TIME management strategies naturally help you plan ahead. But you need skills to manage unexpected interruptions too or your effectiveness will crumble.

Picture it: You are racing to meet a deadline or you are churning out work and creative ideas, when suddenly, someone pops into your office.

How do you feel when this distraction competes for your attention?

You must decide what to do right away. This is a completely different skill set from prioritising in advance. And how you respond can make you feel either empowered or depleted.

So now is your time to plan for unplanned interruptions.

Use these guidelines to maintain effectiveness in a world where interruptions are the norm.

Manage interruptions

You can completely re-strategise how you handle interruptions. Then, you will both accomplish more and enjoy a boost in morale.

The secret? Create proactive patterns.

As you redirect distracting traffic to scheduled appointments, you protect your focus and promote your plans.

Here are three tips to keep you focused, effective and flexible:

1. Discover ways you actually invite interruptions

With friendly objectivity, document each way you inadvertently reward people for interrupting you.

For example, do you keep your door open? Look up when people enter? Even smile?

The more you explore, the more expert you will become at detecting subtle ways you reinforce unscheduled outreaches.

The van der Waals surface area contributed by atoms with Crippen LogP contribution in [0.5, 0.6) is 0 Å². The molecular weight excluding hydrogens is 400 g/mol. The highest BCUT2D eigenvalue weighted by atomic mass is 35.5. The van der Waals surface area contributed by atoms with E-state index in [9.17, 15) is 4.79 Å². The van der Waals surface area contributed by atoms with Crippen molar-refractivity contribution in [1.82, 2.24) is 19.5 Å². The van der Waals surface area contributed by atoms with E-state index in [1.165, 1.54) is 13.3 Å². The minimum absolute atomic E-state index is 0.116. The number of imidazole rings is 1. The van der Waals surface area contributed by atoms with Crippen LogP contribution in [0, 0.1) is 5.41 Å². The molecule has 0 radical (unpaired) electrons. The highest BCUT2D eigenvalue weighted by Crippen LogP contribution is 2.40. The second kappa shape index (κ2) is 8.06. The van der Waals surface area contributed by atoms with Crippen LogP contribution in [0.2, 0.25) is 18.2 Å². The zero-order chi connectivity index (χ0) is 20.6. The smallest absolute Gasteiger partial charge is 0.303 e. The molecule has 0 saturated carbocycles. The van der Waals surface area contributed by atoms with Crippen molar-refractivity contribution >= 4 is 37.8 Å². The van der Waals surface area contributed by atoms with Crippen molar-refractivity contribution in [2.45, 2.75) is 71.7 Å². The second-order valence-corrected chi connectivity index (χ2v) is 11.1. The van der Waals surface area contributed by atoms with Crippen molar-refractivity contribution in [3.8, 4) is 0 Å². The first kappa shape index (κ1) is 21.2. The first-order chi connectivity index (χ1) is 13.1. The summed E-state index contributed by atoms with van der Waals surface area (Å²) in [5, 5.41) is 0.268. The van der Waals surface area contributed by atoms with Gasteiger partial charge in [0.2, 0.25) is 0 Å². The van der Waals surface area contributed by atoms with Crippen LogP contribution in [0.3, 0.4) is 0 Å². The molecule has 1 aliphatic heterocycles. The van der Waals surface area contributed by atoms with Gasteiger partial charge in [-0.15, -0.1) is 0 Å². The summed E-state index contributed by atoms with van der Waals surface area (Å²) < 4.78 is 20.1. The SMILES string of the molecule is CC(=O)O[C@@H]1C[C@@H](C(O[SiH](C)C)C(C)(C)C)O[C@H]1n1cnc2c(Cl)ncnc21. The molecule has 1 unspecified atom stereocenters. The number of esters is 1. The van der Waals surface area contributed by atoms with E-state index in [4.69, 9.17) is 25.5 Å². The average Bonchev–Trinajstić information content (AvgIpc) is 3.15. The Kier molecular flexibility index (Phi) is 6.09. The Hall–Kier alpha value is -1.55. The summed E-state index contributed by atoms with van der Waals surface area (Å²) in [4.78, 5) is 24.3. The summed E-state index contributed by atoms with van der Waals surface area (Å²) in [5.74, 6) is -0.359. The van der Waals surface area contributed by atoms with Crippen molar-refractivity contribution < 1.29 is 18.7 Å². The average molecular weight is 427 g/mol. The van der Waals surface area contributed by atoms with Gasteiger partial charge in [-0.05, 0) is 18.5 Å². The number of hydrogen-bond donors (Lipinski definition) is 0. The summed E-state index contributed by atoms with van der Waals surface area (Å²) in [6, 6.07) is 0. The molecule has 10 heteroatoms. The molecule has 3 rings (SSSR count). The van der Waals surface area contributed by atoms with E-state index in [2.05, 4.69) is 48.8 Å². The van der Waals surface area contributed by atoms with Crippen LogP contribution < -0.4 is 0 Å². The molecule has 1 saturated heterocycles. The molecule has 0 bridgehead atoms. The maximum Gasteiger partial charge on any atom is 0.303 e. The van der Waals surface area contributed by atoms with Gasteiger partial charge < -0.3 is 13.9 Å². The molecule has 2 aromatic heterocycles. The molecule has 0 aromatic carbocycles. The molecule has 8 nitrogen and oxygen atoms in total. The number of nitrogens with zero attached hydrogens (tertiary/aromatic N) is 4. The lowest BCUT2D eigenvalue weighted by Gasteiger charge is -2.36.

Validate yourself for each insight. This is a powerful way to start reclaiming your time because only your choices fall entirely within your range of control.

2. Redirect interruptions with a schedule book

Follow these three simple steps to exercise more control over the unexpected:

* What time of day are you most productive? Reserve that time strictly for activities you have prioritised in advance.

* Next, designate a different part of the day for responding to requests. Let’s say you generally need 30 minutes to attend to these matters.

Scheduling your consultation time for a half hour before lunch or for a half hour before you leave work provides you with a well-defined endpoint. (This is when you will talk with anyone who has a last-minute request or question.)

* Begin to keep your appointment book open. As soon as someone initiates contact, reach for your book and schedule him in for your consultation time. He knows his questions will be answered, and you can return to your work more quickly.

For additional reinforcement, indicate on your voice mail that you will answer your calls at a specified time of day.

3. Proactively reduce interruptions by anticipating needs

Which interruptions can you anticipate?

Rather than give others the power to drop in unannounced, seize the initiative. Contact them when it works for you and set up the optimal time to talk.

Developing this habit strengthens your capacity to coordinate a constructive energy flow for yourself. Possibly this will even benefit your co-workers too.

See this as a time of investigation and experimentation. Expect fresh options to unfold. Encourage yourself by welcoming all the consequences as valuable lessons.

By developing initiatives, you feel good about handling the unexpected interruptions and you experience a new level of control over your daily destiny.